I haven’t been posting with my normal regularity. In fact, I haven’t posted since the end of March. After the rush of activity starting on July 18th last year, with the introduction of Bill Morneau’s onerous, complex, and duplicitous tax proposals, it was time to let the dust settle.
Prime Minister Trudeau and Finance Minister Morneau continually speak of helping the middle class. Unfortunately, their actions belie their words. The Fraser Institute has stated that by 2019, 92.2% of ALL Canadians will be paying more tax. And that is before factoring in the Carbon Tax.
After constant criticism from every tax professional and business organization in the country, the Liberal government did back off from two of the worst provisions.
They backed down on the provision that would have denied the Lifetime Capital Gains Exemption (LCGE) to non-active family members who are shareholders in a private company.
They say that they reversed themselves on the provision to “stop” conversion of ordinary income into capital gains. This is, at best, disingenuous and at worst an outright lie – far from the first outright lie that Messrs. Trudeau and Morneau have propagated since July 18th, 2017. All they did was continue with the same rules and not make it even more onerous. If you beat your head against the wall, it will feel good when you stop, but that isn’t exactly progress.
The current rules still make it more expensive to sell one’s business to one’s children than to a non-family member, as I pointed out in my newsletter of November 20th, 2017.
They made 3 recommendations. First they recommended that the proposals introduced last July be withdrawn.
Secondly, they recommended an independent comprehensive review of Canada’s tax system with the goal of reducing complexity, ensuring economic competitiveness, and enhancing overall fairness.
Thirdly, they recommended that if the proposals were to be proceeded with, the implementation should be delayed until January 1, 2019 at the earliest, and that, among other things, an economic impact assessment be undertaken. This should be obvious, but the Department of Finance has either not completed such an assessment, or they did and for obvious reasons have failed to make it public.
TAX ON SPLIT INCOME (TOSI)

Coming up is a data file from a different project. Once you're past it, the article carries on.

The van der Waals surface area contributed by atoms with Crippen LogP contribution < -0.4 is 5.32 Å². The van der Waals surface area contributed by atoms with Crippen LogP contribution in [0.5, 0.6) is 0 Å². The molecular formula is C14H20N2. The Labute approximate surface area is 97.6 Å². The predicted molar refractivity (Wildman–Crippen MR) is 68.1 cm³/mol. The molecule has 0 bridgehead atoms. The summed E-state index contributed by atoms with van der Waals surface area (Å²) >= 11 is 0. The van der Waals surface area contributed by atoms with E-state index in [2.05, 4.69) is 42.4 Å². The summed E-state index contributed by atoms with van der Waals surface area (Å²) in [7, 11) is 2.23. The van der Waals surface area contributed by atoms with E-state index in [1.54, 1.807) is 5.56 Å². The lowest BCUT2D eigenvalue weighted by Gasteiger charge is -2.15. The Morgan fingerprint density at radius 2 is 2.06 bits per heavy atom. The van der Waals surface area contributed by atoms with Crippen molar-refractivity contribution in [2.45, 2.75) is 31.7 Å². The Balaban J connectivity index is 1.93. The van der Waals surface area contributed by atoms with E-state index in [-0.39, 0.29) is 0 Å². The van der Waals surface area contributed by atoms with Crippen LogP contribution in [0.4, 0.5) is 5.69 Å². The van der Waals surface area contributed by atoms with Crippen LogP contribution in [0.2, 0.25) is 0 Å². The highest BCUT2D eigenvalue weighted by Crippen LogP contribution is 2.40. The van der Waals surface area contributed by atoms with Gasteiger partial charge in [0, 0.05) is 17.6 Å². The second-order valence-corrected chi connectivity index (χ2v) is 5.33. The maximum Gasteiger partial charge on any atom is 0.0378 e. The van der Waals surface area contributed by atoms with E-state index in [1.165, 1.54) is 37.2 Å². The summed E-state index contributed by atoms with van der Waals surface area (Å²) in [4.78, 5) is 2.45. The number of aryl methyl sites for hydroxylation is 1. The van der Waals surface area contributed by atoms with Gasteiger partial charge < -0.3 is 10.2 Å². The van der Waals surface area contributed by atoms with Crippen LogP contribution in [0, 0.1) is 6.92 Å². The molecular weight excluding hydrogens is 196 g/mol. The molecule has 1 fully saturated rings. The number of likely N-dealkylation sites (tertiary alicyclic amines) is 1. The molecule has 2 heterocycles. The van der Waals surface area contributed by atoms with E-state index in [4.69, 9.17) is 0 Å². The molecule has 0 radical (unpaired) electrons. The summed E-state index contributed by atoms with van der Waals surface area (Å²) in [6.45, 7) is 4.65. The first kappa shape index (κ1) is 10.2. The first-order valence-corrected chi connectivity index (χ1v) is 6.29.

The introduction of the new Tax On Split Income (TOSI) rules have remained with some softening around the edges. It must be recognized that this is a direct attack on professionals and small businesses who have done their estate and retirement planning based on rules that have been in force for decades, and have not allowed sufficient time to regroup.
If the idea was to stop income splitting with family members, this could have been done by simply extending the current TOSI rules (generally referred to as the “kiddie tax”) to, say, age 24 in stead of 18.
Instead, Morneau has introduced rules so complex that almost a year after their initial introduction, seasoned tax professionals across the country are still debating what dividends will and won’t be caught by the new rules.
The current version will still leave too much room for subjectivity on the part of the Canada Revenue Agency in their application of the rules. Along with the draft legislation the Government tabled the CRA guidelines for the implementation of the new TOSI rules.
In a lengthy letter to the Minister of National Revenue, to which I have never had the courtesy of a reply, I pointed out many administrative problems that the CRA will have trying to deal with these new rules.
The current, and immediately previous, Chief Justice of the Tax Court of Canada have both stated publicly that the Tax Court does not have the capacity to cope with the volume of legislation that these new rules will generate.
Given the uncertainty about what these rules actually mean, most professionals will be advising their clients to object to any assessment under these provisions. Those objections will sit in a file for - without exaggeration - the next 10 or 15 years, until the Supreme Court of Canada rules on these provisions.
Just as an example, when dealing with dividends paid by a holding company, there are three different interpretations, all based upon documents from either the Department of Finance or the Canada Revenue Agency.
It is more crucial than ever to get good tax advice when contemplating dividends to family members. I would be pleased to discuss this with you to ensure the optimum tax result.
The one bright spot is that the TOSI rules will allow spouses to split income from a family business even if only one spouse was active in the business, once that individual has reached age 65. This will put some small business families on an equal footing with families who are already able to split pension income.
PASSIVE INVESTMENT INCOME
The lies and deception of Messrs. Trudeau and Morneau are even more blatant regarding the tax changes for private corporations earning passive investment income.
This will be the subject of a separate newsletter, likely dated July 18th – the anniversary of Morneau’s treachery against small business.